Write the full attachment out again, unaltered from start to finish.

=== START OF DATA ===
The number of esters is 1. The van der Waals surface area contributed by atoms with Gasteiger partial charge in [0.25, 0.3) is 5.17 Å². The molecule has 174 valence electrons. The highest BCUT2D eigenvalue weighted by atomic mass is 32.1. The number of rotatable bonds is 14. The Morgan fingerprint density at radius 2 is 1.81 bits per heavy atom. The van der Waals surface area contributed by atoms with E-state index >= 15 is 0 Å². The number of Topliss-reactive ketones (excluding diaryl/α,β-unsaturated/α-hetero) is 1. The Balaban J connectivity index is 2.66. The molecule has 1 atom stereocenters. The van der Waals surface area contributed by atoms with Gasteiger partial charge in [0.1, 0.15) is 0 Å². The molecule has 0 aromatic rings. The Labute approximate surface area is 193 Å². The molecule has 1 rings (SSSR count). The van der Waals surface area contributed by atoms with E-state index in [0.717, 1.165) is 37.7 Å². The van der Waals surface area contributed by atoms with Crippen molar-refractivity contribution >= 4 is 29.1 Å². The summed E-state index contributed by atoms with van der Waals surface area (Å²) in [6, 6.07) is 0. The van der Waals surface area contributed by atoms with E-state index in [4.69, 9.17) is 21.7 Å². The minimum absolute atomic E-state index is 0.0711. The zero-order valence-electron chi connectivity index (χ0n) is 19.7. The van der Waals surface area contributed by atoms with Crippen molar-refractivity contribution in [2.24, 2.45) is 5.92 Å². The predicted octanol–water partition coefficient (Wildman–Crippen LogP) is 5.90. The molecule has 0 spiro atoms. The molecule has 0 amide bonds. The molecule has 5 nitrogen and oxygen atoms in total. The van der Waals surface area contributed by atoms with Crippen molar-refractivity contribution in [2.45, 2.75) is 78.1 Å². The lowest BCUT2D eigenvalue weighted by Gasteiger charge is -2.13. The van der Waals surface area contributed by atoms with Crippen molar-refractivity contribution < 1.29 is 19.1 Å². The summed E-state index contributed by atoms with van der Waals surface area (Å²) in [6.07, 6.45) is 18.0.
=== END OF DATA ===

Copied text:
The number of esters is 1. The van der Waals surface area contributed by atoms with Gasteiger partial charge in [0.25, 0.3) is 5.17 Å². The molecule has 174 valence electrons. The highest BCUT2D eigenvalue weighted by atomic mass is 32.1. The number of rotatable bonds is 14. The Morgan fingerprint density at radius 2 is 1.81 bits per heavy atom. The van der Waals surface area contributed by atoms with E-state index >= 15 is 0 Å². The number of Topliss-reactive ketones (excluding diaryl/α,β-unsaturated/α-hetero) is 1. The Balaban J connectivity index is 2.66. The molecule has 1 atom stereocenters. The van der Waals surface area contributed by atoms with Gasteiger partial charge in [0.1, 0.15) is 0 Å². The molecule has 0 aromatic rings. The Labute approximate surface area is 193 Å². The molecule has 1 rings (SSSR count). The van der Waals surface area contributed by atoms with E-state index in [0.717, 1.165) is 37.7 Å². The van der Waals surface area contributed by atoms with Crippen molar-refractivity contribution >= 4 is 29.1 Å². The summed E-state index contributed by atoms with van der Waals surface area (Å²) in [6, 6.07) is 0. The van der Waals surface area contributed by atoms with E-state index in [4.69, 9.17) is 21.7 Å². The minimum absolute atomic E-state index is 0.0711. The zero-order valence-electron chi connectivity index (χ0n) is 19.7. The van der Waals surface area contributed by atoms with Crippen molar-refractivity contribution in [2.24, 2.45) is 5.92 Å². The predicted octanol–water partition coefficient (Wildman–Crippen LogP) is 5.90. The molecule has 0 spiro atoms. The molecule has 0 amide bonds. The molecule has 5 nitrogen and oxygen atoms in total. The van der Waals surface area contributed by atoms with Crippen molar-refractivity contribution in [2.45, 2.75) is 78.1 Å². The lowest BCUT2D eigenvalue weighted by Gasteiger charge is -2.13. The van der Waals surface area contributed by atoms with Crippen molar-refractivity contribution < 1.29 is 19.1 Å². The summed E-state index contributed by atoms with van der Waals surface area (Å²) in [6.07, 6.45) is 18.0.